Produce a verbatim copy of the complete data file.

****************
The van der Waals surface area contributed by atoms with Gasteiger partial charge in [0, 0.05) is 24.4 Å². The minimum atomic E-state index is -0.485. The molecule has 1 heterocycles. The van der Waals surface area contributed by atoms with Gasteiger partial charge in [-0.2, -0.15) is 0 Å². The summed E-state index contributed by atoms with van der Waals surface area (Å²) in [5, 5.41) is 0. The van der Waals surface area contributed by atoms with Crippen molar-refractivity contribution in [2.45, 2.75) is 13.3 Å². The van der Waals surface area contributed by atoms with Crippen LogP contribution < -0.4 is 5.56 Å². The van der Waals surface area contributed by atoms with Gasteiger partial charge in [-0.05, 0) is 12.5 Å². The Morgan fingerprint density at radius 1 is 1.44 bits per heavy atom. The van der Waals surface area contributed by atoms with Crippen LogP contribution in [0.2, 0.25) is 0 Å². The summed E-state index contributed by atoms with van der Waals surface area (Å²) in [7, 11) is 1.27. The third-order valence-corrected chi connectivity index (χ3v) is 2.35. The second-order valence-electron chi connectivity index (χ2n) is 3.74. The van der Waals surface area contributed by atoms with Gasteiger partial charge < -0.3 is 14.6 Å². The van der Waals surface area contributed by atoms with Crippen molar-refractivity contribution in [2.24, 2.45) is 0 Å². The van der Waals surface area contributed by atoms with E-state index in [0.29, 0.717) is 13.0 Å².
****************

The van der Waals surface area contributed by atoms with Gasteiger partial charge in [0, 0.05) is 24.4 Å². The minimum atomic E-state index is -0.485. The molecule has 1 heterocycles. The van der Waals surface area contributed by atoms with Gasteiger partial charge in [-0.2, -0.15) is 0 Å². The summed E-state index contributed by atoms with van der Waals surface area (Å²) in [5, 5.41) is 0. The van der Waals surface area contributed by atoms with Crippen molar-refractivity contribution in [2.45, 2.75) is 13.3 Å². The van der Waals surface area contributed by atoms with Crippen LogP contribution < -0.4 is 5.56 Å². The van der Waals surface area contributed by atoms with Gasteiger partial charge in [-0.05, 0) is 12.5 Å². The Morgan fingerprint density at radius 1 is 1.44 bits per heavy atom. The van der Waals surface area contributed by atoms with Crippen LogP contribution in [0.2, 0.25) is 0 Å². The summed E-state index contributed by atoms with van der Waals surface area (Å²) in [7, 11) is 1.27. The third-order valence-corrected chi connectivity index (χ3v) is 2.35. The second-order valence-electron chi connectivity index (χ2n) is 3.74. The van der Waals surface area contributed by atoms with Gasteiger partial charge < -0.3 is 14.6 Å². The van der Waals surface area contributed by atoms with Crippen molar-refractivity contribution in [2.24, 2.45) is 0 Å². The van der Waals surface area contributed by atoms with E-state index in [0.29, 0.717) is 13.0 Å².